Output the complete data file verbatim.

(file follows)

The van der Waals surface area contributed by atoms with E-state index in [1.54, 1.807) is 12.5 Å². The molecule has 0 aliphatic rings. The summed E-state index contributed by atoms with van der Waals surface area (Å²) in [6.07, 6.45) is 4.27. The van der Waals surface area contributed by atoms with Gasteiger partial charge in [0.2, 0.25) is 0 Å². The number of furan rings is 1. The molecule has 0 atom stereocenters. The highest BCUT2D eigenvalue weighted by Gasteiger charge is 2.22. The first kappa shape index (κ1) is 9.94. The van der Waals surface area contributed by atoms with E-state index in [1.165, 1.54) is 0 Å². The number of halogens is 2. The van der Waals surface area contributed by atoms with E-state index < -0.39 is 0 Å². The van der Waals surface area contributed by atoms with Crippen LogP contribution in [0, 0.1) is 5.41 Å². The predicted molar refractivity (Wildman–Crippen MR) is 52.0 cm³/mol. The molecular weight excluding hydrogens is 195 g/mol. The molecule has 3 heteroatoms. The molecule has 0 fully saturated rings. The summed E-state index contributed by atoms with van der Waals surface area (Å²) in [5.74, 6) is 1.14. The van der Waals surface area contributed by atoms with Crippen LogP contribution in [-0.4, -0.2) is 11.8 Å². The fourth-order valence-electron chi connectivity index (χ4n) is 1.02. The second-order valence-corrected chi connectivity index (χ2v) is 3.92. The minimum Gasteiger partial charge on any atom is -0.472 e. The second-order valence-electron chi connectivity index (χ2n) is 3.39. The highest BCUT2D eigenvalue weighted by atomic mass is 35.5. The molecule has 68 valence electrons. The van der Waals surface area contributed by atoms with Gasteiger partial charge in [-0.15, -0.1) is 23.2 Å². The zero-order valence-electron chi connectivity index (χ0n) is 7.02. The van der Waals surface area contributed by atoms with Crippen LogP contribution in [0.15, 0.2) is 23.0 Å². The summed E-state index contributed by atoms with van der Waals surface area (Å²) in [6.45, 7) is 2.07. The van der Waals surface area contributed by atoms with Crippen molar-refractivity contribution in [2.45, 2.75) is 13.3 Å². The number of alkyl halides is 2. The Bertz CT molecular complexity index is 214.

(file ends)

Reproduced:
The van der Waals surface area contributed by atoms with E-state index in [1.54, 1.807) is 12.5 Å². The molecule has 0 aliphatic rings. The summed E-state index contributed by atoms with van der Waals surface area (Å²) in [6.07, 6.45) is 4.27. The van der Waals surface area contributed by atoms with Gasteiger partial charge in [0.2, 0.25) is 0 Å². The number of furan rings is 1. The molecule has 0 atom stereocenters. The highest BCUT2D eigenvalue weighted by Gasteiger charge is 2.22. The first kappa shape index (κ1) is 9.94. The van der Waals surface area contributed by atoms with E-state index in [1.165, 1.54) is 0 Å². The number of halogens is 2. The van der Waals surface area contributed by atoms with E-state index < -0.39 is 0 Å². The van der Waals surface area contributed by atoms with Crippen LogP contribution in [0, 0.1) is 5.41 Å². The predicted molar refractivity (Wildman–Crippen MR) is 52.0 cm³/mol. The molecular weight excluding hydrogens is 195 g/mol. The molecule has 3 heteroatoms. The molecule has 0 fully saturated rings. The summed E-state index contributed by atoms with van der Waals surface area (Å²) in [5.74, 6) is 1.14. The van der Waals surface area contributed by atoms with Crippen LogP contribution in [-0.4, -0.2) is 11.8 Å². The fourth-order valence-electron chi connectivity index (χ4n) is 1.02. The second-order valence-corrected chi connectivity index (χ2v) is 3.92. The minimum Gasteiger partial charge on any atom is -0.472 e. The second-order valence-electron chi connectivity index (χ2n) is 3.39. The highest BCUT2D eigenvalue weighted by atomic mass is 35.5. The molecule has 68 valence electrons. The van der Waals surface area contributed by atoms with Gasteiger partial charge in [-0.15, -0.1) is 23.2 Å². The zero-order valence-electron chi connectivity index (χ0n) is 7.02. The van der Waals surface area contributed by atoms with Crippen LogP contribution in [0.15, 0.2) is 23.0 Å². The summed E-state index contributed by atoms with van der Waals surface area (Å²) in [6.45, 7) is 2.07. The van der Waals surface area contributed by atoms with Crippen molar-refractivity contribution in [2.45, 2.75) is 13.3 Å². The number of alkyl halides is 2. The Bertz CT molecular complexity index is 214.